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118730Re: [dsg] Ayatanas again, to Num

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  • philip
    Oct 14, 2011
      Hi again all

      The companion post mentionned in the previous one. My dhamma mommies (not Rob E's!!) laid down a double whammy classic combo on the internal and external sense bases:

      > Nina: The classification of ayatanas, sense-fields, is different from the
      > classification of objects (arammana) or elements (dhatus). As to ayatanas,
      > the Buddha teaches here the meeting or association of object, base and the
      > relevant citta that experiences an object. The eyebase is not a subtle rupa,
      > it is a coarse rupa, the senses and the sense objects are coarse rupas. The
      > eyesense is not classified as dhammayatana but as cakkhayatana, the base of
      > the eye. Evenso for the other sensebases. A sense object impinges on the
      > relevant sensebase and thus a sense-cognition arises. This is not
      > theoretical at all. A rupa lasts as long as seventeen moments of citta, when
      > we compare the duration of rupa and citta. We could not count, of course.
      > Thus, visible object that has not fallen away but is still there for several
      > moments, impinges on the eyebase that has not fallen away yet and is still
      > present, and then several cittas of the eye-door process, including
      > seeing-consciousness, experience the visible object. When we consider this
      > we can be amazed that there is such a coincidence of ayatanas, that it is
      > possible to experience an object.
      > Manayatana, as you know, includes all cittas. Dhammayatana includes as you
      > mentioned, cetasikas, subtle rupas and nibbana.
      > You were wondering about dhammarammana and dhammadhatu. These belong to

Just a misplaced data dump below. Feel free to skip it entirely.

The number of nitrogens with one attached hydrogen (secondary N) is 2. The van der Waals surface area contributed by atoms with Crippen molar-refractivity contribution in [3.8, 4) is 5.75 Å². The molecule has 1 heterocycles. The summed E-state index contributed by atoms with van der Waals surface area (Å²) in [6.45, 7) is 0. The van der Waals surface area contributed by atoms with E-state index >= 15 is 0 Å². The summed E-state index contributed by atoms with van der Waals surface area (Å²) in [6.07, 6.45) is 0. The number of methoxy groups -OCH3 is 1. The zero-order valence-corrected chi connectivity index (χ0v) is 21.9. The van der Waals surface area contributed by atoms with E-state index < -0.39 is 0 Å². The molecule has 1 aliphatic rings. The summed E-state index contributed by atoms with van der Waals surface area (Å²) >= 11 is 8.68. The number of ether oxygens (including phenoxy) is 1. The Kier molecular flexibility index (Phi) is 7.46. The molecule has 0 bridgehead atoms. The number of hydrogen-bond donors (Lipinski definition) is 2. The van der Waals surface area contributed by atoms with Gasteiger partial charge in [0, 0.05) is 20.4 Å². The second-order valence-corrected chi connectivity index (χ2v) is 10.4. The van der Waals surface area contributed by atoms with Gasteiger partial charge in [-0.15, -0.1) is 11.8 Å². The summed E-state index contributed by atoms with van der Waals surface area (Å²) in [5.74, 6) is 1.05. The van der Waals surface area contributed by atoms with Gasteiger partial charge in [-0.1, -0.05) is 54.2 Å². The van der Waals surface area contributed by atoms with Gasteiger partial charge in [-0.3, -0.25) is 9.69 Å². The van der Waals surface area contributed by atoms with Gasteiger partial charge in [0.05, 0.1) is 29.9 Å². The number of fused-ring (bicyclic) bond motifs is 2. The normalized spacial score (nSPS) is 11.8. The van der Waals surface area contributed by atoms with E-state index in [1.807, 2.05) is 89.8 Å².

> other classifications, not in the context of ayatanas. Classification of
      > arammana: here the Buddha teaches about objects that can be experienced.
      > Dhammarammana : the five sense organs, the subtle rupas, citta, cetasika,
      > nibbana, concepts. These are the objects only experienced through the
      > mind-door. The classification of elements, dhatus, here the Buddha teaches
      > about realities as elements, devoid of self. Dhammadhatu:cetasikas, subtle
      > rupas and nibbana. Citta is not included here, because cittas have been
      > classified separately as different elements (seeing-consciousness-element,
      > etc., mind-element, mano-dhatu, mind-consciousness element,
      > mano-vi~n~naa.na-dhaatu). Concept is not an element, it is not real in the
      > ultimate sense. (See ADL Ch 18).
      > It is helpful to see different subjects of study in their own context. You
      > mentioned mindfulness of the citta of someone else, as an outward object,
      > seeing citta in citta, no matter one's own or someone else's. And then under
      > mental objects, dhammas, seeing the inner and outward ayatanas internally,
      > and externally. Here again we should beware of the different contexts. There
      > are inner and outward ayatanas, in the context of ayatanas. There is
      > awareness of one's own rupa, feeling, citta or dhamma, or those of someone
      > else, and this is another context, the context of the objects of
      > mindfulness.
      > Now coming back to awareness of someone else's citta: this is not restricted
      > to the special super power of penetrationg someone else's mind. When we
      > notice someone else's outbreak of anger, the angry voice, this can bring us
      > back to the reality appearing at the present moment: there can be awareness
      > of our thinking of his citta as merely a conditioned nama, or of sound, as
      > only a conditioned element. This helps us to become an understanding person,
      > to be patient. As I understood from A. Sujin's explanations, anything that
      > appears, even the citta or feeling of someone else can bring us back to the
      > present reality. The Commentary does not explain about this, but I do not
      > know the subcommentary. I am glad to hear about additional explanations of
      > this rather difficult point. Could perhaps your aunt ask A. Sujin again, if
      > there is an opportunity?
      > I hope this clarifies a few of your points.
      > I am reading now the co. to the Sivaka Sutta on kamma and vipaka, and I am
      > so surprised at what I am reading here. We have to place this sutta in the
      > context of the 108 kinds of feelings, as one can see. Otherwise we shall not
      > understand this sutta. I come back later to the Sutta. I must run now!! My
      > father will come (101 years old) and I have to play Telemann on the tenor
      > recorder.
      > Best wishes,
      > Nina.
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